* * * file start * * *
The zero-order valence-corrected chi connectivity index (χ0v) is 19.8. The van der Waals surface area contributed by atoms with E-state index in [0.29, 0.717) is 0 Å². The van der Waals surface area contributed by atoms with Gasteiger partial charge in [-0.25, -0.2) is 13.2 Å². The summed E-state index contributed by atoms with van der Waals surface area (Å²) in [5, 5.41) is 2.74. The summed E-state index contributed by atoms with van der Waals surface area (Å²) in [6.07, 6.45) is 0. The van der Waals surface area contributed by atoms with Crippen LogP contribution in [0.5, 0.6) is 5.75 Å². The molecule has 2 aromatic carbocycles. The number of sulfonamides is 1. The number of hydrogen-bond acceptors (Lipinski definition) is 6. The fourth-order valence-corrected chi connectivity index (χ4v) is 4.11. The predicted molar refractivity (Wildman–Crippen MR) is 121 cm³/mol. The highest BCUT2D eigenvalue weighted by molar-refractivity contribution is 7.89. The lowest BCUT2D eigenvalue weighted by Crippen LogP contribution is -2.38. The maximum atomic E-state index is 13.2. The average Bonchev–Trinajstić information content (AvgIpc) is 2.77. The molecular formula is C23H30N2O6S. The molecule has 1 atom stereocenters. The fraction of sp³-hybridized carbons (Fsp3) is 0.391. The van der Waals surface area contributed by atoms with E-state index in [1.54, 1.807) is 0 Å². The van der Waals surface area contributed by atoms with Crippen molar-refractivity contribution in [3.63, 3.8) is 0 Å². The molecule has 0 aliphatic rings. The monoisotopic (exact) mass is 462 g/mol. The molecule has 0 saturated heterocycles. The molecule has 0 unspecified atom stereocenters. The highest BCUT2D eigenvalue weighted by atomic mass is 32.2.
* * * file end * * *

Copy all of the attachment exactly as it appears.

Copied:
The zero-order valence-corrected chi connectivity index (χ0v) is 19.8. The van der Waals surface area contributed by atoms with E-state index in [0.29, 0.717) is 0 Å². The van der Waals surface area contributed by atoms with Gasteiger partial charge in [-0.25, -0.2) is 13.2 Å². The summed E-state index contributed by atoms with van der Waals surface area (Å²) in [5, 5.41) is 2.74. The summed E-state index contributed by atoms with van der Waals surface area (Å²) in [6.07, 6.45) is 0. The van der Waals surface area contributed by atoms with Crippen LogP contribution in [0.5, 0.6) is 5.75 Å². The molecule has 2 aromatic carbocycles. The number of sulfonamides is 1. The number of hydrogen-bond acceptors (Lipinski definition) is 6. The fourth-order valence-corrected chi connectivity index (χ4v) is 4.11. The predicted molar refractivity (Wildman–Crippen MR) is 121 cm³/mol. The highest BCUT2D eigenvalue weighted by molar-refractivity contribution is 7.89. The lowest BCUT2D eigenvalue weighted by Crippen LogP contribution is -2.38. The maximum atomic E-state index is 13.2. The average Bonchev–Trinajstić information content (AvgIpc) is 2.77. The molecular formula is C23H30N2O6S. The molecule has 1 atom stereocenters. The fraction of sp³-hybridized carbons (Fsp3) is 0.391. The van der Waals surface area contributed by atoms with E-state index in [1.54, 1.807) is 0 Å². The van der Waals surface area contributed by atoms with Crippen molar-refractivity contribution in [3.63, 3.8) is 0 Å². The molecule has 0 aliphatic rings. The monoisotopic (exact) mass is 462 g/mol. The molecule has 0 saturated heterocycles. The molecule has 0 unspecified atom stereocenters. The highest BCUT2D eigenvalue weighted by atomic mass is 32.2.